What this means is if you declare 4 pumps (machine items) at your location, and at the time of a claim there are 8 pumps which are eligible to be claimed under the blanket cover, the amount payable will be reduced in proportion to the number of machine items declared,. i.e only 50% of the claim will be paid.

How can I avoid underinsurance?

1. Remember to insure the items you can’t see, as well as the ones standing in front of you that you use every day. The common items that many people don’t think about include, but are not limited to, power poles, irrigation and/or drainage systems, power lines, pumps, driveways, telephone lines, electrical cables, water tanks, feed silos etc.

2. If the cost of insurance is concerning you then speak with your broker to see whether increasing your excesses is an option. Savings in premium can be made if you are willing to take a larger excess in many cases.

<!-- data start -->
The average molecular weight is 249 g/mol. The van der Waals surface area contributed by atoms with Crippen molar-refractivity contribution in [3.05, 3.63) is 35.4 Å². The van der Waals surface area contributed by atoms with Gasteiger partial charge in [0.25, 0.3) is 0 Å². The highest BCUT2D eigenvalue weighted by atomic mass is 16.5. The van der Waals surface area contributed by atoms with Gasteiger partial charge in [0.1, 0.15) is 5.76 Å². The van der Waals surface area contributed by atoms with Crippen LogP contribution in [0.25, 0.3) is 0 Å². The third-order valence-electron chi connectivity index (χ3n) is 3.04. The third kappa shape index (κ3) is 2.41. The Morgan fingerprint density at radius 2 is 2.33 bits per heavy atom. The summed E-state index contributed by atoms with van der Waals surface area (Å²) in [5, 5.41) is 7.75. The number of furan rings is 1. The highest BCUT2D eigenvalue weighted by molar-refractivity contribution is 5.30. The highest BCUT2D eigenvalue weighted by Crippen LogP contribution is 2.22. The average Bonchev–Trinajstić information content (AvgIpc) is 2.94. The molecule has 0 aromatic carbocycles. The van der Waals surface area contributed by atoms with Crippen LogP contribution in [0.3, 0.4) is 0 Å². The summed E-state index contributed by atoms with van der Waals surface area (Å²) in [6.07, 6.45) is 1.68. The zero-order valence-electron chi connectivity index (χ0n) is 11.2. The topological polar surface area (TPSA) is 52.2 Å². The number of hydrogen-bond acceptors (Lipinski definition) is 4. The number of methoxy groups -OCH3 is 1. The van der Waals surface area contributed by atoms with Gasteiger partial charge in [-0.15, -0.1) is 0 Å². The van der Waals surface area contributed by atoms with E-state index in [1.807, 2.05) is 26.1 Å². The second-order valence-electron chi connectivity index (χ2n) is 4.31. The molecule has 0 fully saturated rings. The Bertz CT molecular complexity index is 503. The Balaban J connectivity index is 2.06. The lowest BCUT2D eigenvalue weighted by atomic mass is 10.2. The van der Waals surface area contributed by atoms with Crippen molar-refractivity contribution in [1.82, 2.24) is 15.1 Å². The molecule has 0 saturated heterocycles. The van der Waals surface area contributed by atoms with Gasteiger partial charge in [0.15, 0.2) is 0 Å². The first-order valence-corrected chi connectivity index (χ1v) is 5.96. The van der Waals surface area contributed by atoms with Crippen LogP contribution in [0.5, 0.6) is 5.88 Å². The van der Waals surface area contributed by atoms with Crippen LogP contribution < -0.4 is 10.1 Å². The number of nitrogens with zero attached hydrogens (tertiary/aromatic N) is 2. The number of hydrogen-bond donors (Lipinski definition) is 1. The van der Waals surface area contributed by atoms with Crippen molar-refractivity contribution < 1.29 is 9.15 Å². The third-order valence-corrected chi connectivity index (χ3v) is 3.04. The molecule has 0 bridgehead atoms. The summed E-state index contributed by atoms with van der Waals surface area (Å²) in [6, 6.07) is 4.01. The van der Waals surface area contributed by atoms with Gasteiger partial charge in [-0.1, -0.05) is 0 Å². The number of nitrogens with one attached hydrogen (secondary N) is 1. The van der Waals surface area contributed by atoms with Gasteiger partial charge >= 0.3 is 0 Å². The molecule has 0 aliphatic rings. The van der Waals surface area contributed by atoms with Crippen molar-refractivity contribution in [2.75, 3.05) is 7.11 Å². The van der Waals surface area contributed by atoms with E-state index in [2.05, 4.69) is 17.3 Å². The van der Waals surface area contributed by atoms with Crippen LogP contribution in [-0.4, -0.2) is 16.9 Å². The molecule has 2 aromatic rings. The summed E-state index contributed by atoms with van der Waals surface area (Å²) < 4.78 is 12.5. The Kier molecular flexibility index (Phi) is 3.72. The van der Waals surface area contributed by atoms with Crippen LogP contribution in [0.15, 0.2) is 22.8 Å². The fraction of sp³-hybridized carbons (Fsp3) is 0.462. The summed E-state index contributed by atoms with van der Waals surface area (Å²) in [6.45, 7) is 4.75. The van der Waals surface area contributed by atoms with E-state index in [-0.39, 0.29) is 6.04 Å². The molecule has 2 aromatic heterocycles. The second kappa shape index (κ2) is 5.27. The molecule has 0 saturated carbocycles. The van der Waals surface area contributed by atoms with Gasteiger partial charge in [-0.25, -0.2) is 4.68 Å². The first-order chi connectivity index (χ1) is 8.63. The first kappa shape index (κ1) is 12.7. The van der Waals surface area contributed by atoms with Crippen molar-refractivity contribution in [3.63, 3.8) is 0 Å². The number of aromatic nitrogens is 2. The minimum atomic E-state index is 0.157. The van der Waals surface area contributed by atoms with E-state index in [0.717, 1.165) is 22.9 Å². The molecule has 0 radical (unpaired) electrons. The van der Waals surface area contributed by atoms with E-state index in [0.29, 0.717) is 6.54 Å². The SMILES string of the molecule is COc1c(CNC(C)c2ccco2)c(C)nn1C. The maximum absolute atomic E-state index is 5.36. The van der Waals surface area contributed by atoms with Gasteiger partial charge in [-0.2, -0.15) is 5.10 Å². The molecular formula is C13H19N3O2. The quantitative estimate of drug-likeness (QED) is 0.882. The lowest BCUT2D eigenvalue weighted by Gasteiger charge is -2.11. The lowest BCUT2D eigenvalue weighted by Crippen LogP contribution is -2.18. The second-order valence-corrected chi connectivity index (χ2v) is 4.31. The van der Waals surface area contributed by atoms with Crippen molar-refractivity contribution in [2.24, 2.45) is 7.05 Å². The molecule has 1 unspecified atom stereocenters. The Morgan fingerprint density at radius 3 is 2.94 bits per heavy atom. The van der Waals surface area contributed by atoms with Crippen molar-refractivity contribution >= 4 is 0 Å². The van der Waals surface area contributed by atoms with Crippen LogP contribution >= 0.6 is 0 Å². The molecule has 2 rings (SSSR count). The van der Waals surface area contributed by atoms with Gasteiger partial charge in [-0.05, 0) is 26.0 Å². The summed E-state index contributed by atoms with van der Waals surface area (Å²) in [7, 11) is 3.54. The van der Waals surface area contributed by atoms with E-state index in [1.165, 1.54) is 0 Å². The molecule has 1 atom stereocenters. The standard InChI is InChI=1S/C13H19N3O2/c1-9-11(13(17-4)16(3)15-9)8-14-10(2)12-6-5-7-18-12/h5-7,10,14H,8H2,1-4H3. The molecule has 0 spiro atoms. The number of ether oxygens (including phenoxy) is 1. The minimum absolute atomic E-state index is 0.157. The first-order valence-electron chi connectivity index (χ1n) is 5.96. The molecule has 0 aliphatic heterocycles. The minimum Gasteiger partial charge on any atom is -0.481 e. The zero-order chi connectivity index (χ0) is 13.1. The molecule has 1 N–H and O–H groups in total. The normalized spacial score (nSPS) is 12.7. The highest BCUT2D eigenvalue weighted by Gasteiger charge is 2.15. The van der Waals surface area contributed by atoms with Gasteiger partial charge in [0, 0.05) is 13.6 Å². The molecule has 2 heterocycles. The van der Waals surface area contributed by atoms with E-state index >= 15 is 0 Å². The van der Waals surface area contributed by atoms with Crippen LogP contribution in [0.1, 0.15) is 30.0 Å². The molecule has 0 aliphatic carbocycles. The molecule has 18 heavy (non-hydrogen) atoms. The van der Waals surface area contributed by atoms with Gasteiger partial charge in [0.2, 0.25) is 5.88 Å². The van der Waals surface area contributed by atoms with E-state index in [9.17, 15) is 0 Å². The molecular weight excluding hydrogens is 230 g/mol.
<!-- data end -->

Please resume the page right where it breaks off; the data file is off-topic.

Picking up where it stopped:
3. Take into account extra costs. You will need to factor in demolition, removal of debris and compliance with modern building codes.

4. Get a valuation done. We can assist in arranging for an independent replacement cost valuation to be conducted. That way, even if you choose not to insure the full replacement cost of your assets, at least you will be aware of the underinsurance you might be exposing yourself to and can make an informed decision. Replacement cost valuations should be done every 3 years or so to ensure the values are up to date.

5. Keep a running asset schedule so you know what you have in your possession at all times. Make sure that you update your broker immediately when you need to add, delete or amend any items on the schedule.

 

Gow-Gates specialises in this type of risk placement, so if you believe that this issue is relevant to your business, please feel free to contact Gow-Gates Insurance Brokers on (02) 8267 9999 to discuss your circumstances or to obtain a quotation.

Gow-Gates Insurance Brokers advises that persons should not act on the material contained in this article as the items are of a general nature only and may be misinterpreted. We therefore recommend that advice be sought before acting in these areas.